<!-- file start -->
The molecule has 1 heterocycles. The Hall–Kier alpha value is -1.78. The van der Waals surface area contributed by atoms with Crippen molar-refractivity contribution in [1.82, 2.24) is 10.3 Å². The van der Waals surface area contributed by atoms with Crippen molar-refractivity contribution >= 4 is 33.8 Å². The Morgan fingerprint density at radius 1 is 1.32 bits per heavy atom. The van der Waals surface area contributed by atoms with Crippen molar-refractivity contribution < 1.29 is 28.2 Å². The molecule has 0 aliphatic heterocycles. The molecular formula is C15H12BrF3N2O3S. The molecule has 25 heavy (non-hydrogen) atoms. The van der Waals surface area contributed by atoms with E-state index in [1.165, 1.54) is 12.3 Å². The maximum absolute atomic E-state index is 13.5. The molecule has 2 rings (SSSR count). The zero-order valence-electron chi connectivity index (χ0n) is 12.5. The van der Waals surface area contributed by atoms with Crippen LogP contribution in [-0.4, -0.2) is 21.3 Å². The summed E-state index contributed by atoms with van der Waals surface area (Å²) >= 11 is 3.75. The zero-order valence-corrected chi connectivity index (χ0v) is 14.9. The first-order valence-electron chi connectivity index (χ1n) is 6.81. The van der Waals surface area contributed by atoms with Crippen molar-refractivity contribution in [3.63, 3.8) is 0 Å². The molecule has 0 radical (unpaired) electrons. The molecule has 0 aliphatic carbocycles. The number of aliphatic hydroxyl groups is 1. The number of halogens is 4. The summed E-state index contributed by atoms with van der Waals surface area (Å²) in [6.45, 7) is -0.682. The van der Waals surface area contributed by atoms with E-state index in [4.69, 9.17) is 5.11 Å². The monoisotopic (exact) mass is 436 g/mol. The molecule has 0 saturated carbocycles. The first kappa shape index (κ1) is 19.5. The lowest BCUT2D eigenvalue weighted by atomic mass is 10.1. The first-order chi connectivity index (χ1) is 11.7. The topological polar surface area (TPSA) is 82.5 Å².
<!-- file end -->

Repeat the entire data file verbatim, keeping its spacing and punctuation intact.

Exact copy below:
The molecule has 1 heterocycles. The Hall–Kier alpha value is -1.78. The van der Waals surface area contributed by atoms with Crippen molar-refractivity contribution in [1.82, 2.24) is 10.3 Å². The van der Waals surface area contributed by atoms with Crippen molar-refractivity contribution >= 4 is 33.8 Å². The Morgan fingerprint density at radius 1 is 1.32 bits per heavy atom. The van der Waals surface area contributed by atoms with Crippen molar-refractivity contribution < 1.29 is 28.2 Å². The molecule has 0 aliphatic heterocycles. The molecular formula is C15H12BrF3N2O3S. The molecule has 25 heavy (non-hydrogen) atoms. The van der Waals surface area contributed by atoms with E-state index in [1.165, 1.54) is 12.3 Å². The maximum absolute atomic E-state index is 13.5. The molecule has 2 rings (SSSR count). The zero-order valence-electron chi connectivity index (χ0n) is 12.5. The van der Waals surface area contributed by atoms with Crippen LogP contribution in [-0.4, -0.2) is 21.3 Å². The summed E-state index contributed by atoms with van der Waals surface area (Å²) >= 11 is 3.75. The zero-order valence-corrected chi connectivity index (χ0v) is 14.9. The first-order valence-electron chi connectivity index (χ1n) is 6.81. The van der Waals surface area contributed by atoms with Crippen molar-refractivity contribution in [3.63, 3.8) is 0 Å². The molecule has 0 radical (unpaired) electrons. The molecule has 0 aliphatic carbocycles. The number of aliphatic hydroxyl groups is 1. The number of halogens is 4. The summed E-state index contributed by atoms with van der Waals surface area (Å²) in [6.45, 7) is -0.682. The van der Waals surface area contributed by atoms with E-state index in [4.69, 9.17) is 5.11 Å². The monoisotopic (exact) mass is 436 g/mol. The molecule has 0 saturated carbocycles. The first kappa shape index (κ1) is 19.5. The lowest BCUT2D eigenvalue weighted by atomic mass is 10.1. The first-order chi connectivity index (χ1) is 11.7. The topological polar surface area (TPSA) is 82.5 Å².